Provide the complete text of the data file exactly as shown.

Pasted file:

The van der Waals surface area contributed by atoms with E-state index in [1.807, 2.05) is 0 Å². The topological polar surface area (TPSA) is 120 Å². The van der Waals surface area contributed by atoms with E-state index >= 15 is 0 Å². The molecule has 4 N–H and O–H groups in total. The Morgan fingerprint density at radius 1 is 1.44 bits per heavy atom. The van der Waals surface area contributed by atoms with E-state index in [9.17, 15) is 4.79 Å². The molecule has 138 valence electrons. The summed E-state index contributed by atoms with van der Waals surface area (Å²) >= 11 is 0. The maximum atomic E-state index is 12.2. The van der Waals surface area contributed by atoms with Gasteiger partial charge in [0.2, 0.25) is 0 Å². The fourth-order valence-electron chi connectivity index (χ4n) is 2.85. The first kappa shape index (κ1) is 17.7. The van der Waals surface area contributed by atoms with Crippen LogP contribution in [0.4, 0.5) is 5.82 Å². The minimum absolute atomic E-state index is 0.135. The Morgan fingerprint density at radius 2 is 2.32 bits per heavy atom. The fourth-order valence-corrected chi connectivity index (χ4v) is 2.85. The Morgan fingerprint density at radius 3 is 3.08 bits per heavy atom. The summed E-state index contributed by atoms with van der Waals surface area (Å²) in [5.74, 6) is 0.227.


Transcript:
The van der Waals surface area contributed by atoms with E-state index in [1.807, 2.05) is 0 Å². The topological polar surface area (TPSA) is 120 Å². The van der Waals surface area contributed by atoms with E-state index >= 15 is 0 Å². The molecule has 4 N–H and O–H groups in total. The Morgan fingerprint density at radius 1 is 1.44 bits per heavy atom. The van der Waals surface area contributed by atoms with E-state index in [9.17, 15) is 4.79 Å². The molecule has 138 valence electrons. The summed E-state index contributed by atoms with van der Waals surface area (Å²) >= 11 is 0. The maximum atomic E-state index is 12.2. The van der Waals surface area contributed by atoms with Gasteiger partial charge in [0.2, 0.25) is 0 Å². The fourth-order valence-electron chi connectivity index (χ4n) is 2.85. The first kappa shape index (κ1) is 17.7. The van der Waals surface area contributed by atoms with Crippen LogP contribution in [0.4, 0.5) is 5.82 Å². The minimum absolute atomic E-state index is 0.135. The Morgan fingerprint density at radius 2 is 2.32 bits per heavy atom. The fourth-order valence-corrected chi connectivity index (χ4v) is 2.85. The Morgan fingerprint density at radius 3 is 3.08 bits per heavy atom. The summed E-state index contributed by atoms with van der Waals surface area (Å²) in [5.74, 6) is 0.227.